1. Soluble Dietary Fiber and Cardiovascular Health
Studies are firming up the stand that soluble fiber lowers LDL cholesterol in our blood. It results in soluble fiber reducing the risks of coronary heart disease (2). Oat is rich in soluble dietary fiber Oat β-glucan. This fiber plays a major role in lowering bad cholesterol.
2. Coronary Heart Disease Prevalence and Dietary Fiber
Prospective studies on over 158,000 people proved positive heart disease prevalence. The CHD prevalence is far less in individuals who took high dietary fiber.
CHD is higher in those with a lower intake of dietary fiber. The high dietary fiber intake provides protection against CHD (3).
3. Reduces Ischemic Stroke Prevalence
In a study, over 134,000 individuals participated. People who took a high intake of dietary fiber had a lower risk of ischemic stroke (4).
4. Dietary Fiber Lowers Hypertension
A study was carried out involving French adults in relation to high dietary fiber intake. It showed a lower prevalence of hypertension. (5)
5. Lowers Fat Absorption
This is good for weight loss. With soluble fiber with water forms into a gel. This thick gel blocks the getting absorbed and digested.
6. Diabetes Prevention and Management with Dietary Fiber
Reports say that Diabetes is increasing worldwide at an alarming rate (6).
Dietary fiber helps to manage sugar levels in type 2 diabetes. Increased intake of dietary fiber reduces the risk of developing type 2 diabetes. Soluble fiber slows down the digestion of carbs. Which soluble fiber prevents sharp sugar level spikes in the blood.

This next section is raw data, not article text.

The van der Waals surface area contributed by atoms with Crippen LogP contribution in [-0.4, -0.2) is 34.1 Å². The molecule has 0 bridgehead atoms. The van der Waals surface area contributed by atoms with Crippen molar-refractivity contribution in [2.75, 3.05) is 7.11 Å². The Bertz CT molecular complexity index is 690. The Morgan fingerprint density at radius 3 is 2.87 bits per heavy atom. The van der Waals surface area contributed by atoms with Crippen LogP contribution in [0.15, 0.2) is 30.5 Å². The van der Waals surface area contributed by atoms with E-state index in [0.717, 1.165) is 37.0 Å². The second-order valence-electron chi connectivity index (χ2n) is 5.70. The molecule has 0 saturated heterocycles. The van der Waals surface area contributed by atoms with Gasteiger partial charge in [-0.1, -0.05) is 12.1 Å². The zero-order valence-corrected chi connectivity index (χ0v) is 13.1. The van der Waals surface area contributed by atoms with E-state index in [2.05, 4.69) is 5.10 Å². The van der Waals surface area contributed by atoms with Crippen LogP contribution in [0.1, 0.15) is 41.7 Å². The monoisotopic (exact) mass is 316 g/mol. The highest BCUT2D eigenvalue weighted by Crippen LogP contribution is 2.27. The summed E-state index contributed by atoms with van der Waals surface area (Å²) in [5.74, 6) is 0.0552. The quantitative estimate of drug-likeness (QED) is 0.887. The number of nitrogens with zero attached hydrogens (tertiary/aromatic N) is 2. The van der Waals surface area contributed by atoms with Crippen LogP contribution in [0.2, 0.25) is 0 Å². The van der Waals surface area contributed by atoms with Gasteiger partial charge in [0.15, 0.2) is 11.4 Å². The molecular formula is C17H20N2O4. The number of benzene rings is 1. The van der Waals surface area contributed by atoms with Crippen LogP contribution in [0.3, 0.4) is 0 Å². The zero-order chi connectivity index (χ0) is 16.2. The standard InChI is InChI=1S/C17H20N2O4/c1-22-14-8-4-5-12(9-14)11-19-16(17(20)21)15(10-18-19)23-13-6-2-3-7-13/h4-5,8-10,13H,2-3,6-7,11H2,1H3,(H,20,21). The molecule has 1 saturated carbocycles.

Many studies support that direct link to type 1 and type 2 diabetes. A high intake of dietary fiber improves these health conditions greatly (7,8,9). In addition to increasing soluble fiber consider also adopting herbal remedies to control typ2 diabetes.
7. Dietary Soluble Fiber is a Good Food for Gut Bacteria
Soluble fiber is fermentable in the colon. It helps good gut bacteria to develop well and live longer. Thereby giving great health benefits to your digestive system.
Health Benefits of an Insoluble Fiber Diet
The prime benefit of insoluble fiber is helping in the smooth movement of food passing through the digestive tract. Here is a quick list of health benefits of insoluble fiber include:
1. Regulating Bowel Movements and Prevent Constipation
Insoluble fiber softens the poop or stool. It absorbs water and increases the size and weight of your poop. It makes poop bulky. The bulky stool is easier to pass through the anus. It prevents gastrointestinal blockage. Insoluble dietary fiber also helps those with loose or watery stools. It absorbs water and makes the stool become a bit soft and solid.
Here is an article detailing why dietary fiber is important for your digestive health and the role of insoluble fiber.
2. Insoluble Dietary Fiber Support Bowel Health
The insoluble fiber reduces the risks of developing hemorrhoids and diverticular disease. Diverticular disease is the development of tiny pouches in the bowel.
It reduces the risks of colorectal cancer and, distal colon cancer in the bowel. This is according to a study published in the US National Library of Medicine (10).
Dietary fiber from whole grains and cereals has a link to reducing the risks of many health concerns. Such as cancers in the prostate, lung, colorectal, rectum, or ovaries.
Combined Health benefits of Insoluble and Soluble fiber
1. Dietary Fiber Contributes to Healthy Weight and Weight Loss
For the high-fiber diet for weight loss, insoluble fiber comes into play and it is effective. Insoluble dietary fiber assists in weight loss.